When boarding the trains, you need to get the attention of one of the staff members because they have to lay out a ramp by hand in order for wheelchairs to board. A good spot to wait is at the front of the train and as it approaches simply wave at the driver indicating you’d like to board and he/she will assist you.
Because Copenhagen is such an old city you will encounter a lot of cobble stone lined streets and sidewalks. This can be a little jarring for those of us traveling in wheelchairs – just take it slow. The city has made a real effort to make the sidewalks accessible as far as putting in “ramps” at crossings so curbs won’t be an obstacle. The ramps can be hard to spot as they blend in with the street – you sometimes have to be right on top of them before they become visible. I think I ran into all of two curbs that were a problem for my scooter. There was a lot of construction going on in the city so I think that partially contributed to my two little curb problems. But in both cases I was simply able to go around the intersection the “long way” to avoid those curbs.
Shopping and Dining
The shops and restaurants have varying accessibility. Some entrances allow you to just roll right in, others have steps which vary from one or two that are pretty manageable if you can walk a little, to huge stone stairs with no handrail. Many of the cafes offer sidewalk seating, and several have outdoor heaters which makes dinning outside very pleasant even in cooler weather.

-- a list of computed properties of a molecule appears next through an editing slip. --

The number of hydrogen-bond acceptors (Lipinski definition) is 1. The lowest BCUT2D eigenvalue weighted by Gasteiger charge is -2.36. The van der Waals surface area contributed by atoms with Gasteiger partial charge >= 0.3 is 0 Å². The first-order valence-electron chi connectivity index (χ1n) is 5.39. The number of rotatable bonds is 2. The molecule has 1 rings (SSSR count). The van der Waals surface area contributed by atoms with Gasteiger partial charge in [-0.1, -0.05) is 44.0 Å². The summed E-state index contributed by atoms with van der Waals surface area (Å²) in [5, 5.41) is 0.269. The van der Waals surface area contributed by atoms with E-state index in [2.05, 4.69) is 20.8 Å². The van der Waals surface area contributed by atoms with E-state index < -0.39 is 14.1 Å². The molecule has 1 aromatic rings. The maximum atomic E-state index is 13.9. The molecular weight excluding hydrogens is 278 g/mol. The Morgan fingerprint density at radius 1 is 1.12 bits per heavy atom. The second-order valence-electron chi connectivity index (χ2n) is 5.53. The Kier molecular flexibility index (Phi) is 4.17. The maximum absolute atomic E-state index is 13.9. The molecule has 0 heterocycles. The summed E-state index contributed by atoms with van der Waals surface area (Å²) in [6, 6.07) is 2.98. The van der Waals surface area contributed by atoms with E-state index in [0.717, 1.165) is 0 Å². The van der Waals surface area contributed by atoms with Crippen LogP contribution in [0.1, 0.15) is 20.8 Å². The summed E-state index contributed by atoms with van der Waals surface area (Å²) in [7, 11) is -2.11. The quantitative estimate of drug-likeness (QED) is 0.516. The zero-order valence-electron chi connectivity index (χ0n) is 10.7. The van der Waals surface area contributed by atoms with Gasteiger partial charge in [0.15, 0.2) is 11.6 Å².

If you come across a shop or restaurant that doesn’t look accessible – always ask about accessibility before moving on. We came across a few “hidden” entrances, from back doors to staff entrances – if the people of Copenhagen can find a way to get you inside, they will.
Museums and Galleries
Like shops and restaurants, these are also hit and miss with their levels of accessibility. While most major museums boast they are accessible, there are limits to how accessible they can make a building built in the 1600’s. Again, ask first before deciding if you can or can’t enjoy one of these treasure troves. Some have installed stair lifts and/or ramps, others have yet to acquire the funding for this. Even the museums with limited accessibility are worth going and exploring the parts that are accessible.
I’ll go into more detail about the specifics of my wonderful trip to Copenhagen and the levels of accessibility major sites offer disabled travelers in an upcoming post. I’ll even include how I was able to stick to my diet and exercise routine while traveling along with some other tips and tricks.
If you’re considering a trip to Copenhagen – do it! I recommend the books below for all travelers, but especially Copenhagen Encounter for disabled travelers as this book offers information on the accessibility of locations. The entries have a wheelchair symbol next to the locations which are considered accessible, but that doesn’t always mean they are completely accessible. Use it in combination with Top 10 Copenhagen as this book offers more details and lays out, as the title suggests, the best of the best.
Eyewitness Travel, Top 10 Copenhagen, by Antonia Cunningham